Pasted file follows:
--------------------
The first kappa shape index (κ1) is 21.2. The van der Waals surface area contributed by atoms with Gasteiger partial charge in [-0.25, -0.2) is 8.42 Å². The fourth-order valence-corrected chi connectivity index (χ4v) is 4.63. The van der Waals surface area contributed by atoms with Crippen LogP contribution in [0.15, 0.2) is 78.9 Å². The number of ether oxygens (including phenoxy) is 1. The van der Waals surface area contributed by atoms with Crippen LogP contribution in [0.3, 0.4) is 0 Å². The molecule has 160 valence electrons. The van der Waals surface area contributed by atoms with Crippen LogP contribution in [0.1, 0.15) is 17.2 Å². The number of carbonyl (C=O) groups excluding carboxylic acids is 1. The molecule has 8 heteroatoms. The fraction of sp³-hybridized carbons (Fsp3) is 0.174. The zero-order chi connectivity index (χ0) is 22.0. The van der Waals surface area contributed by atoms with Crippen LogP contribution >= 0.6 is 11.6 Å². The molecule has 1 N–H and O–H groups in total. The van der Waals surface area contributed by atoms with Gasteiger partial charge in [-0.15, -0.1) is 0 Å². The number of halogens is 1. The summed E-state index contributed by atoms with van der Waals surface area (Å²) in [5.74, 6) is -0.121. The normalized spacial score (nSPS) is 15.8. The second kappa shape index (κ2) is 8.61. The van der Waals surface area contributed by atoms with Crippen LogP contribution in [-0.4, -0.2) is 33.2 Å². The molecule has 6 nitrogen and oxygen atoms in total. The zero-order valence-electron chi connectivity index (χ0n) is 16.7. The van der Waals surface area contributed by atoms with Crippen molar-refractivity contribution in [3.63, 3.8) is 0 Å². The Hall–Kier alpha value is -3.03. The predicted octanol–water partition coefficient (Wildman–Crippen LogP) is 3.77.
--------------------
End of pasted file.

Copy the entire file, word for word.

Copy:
The first kappa shape index (κ1) is 21.2. The van der Waals surface area contributed by atoms with Gasteiger partial charge in [-0.25, -0.2) is 8.42 Å². The fourth-order valence-corrected chi connectivity index (χ4v) is 4.63. The van der Waals surface area contributed by atoms with Crippen LogP contribution in [0.15, 0.2) is 78.9 Å². The number of ether oxygens (including phenoxy) is 1. The van der Waals surface area contributed by atoms with Crippen LogP contribution in [0.3, 0.4) is 0 Å². The molecule has 160 valence electrons. The van der Waals surface area contributed by atoms with Crippen LogP contribution in [0.1, 0.15) is 17.2 Å². The number of carbonyl (C=O) groups excluding carboxylic acids is 1. The molecule has 8 heteroatoms. The fraction of sp³-hybridized carbons (Fsp3) is 0.174. The zero-order chi connectivity index (χ0) is 22.0. The van der Waals surface area contributed by atoms with Crippen LogP contribution >= 0.6 is 11.6 Å². The molecule has 1 N–H and O–H groups in total. The van der Waals surface area contributed by atoms with Gasteiger partial charge in [-0.15, -0.1) is 0 Å². The number of halogens is 1. The summed E-state index contributed by atoms with van der Waals surface area (Å²) in [5.74, 6) is -0.121. The normalized spacial score (nSPS) is 15.8. The second kappa shape index (κ2) is 8.61. The van der Waals surface area contributed by atoms with Crippen LogP contribution in [-0.4, -0.2) is 33.2 Å². The molecule has 6 nitrogen and oxygen atoms in total. The zero-order valence-electron chi connectivity index (χ0n) is 16.7. The van der Waals surface area contributed by atoms with Crippen molar-refractivity contribution in [3.63, 3.8) is 0 Å². The Hall–Kier alpha value is -3.03. The predicted octanol–water partition coefficient (Wildman–Crippen LogP) is 3.77.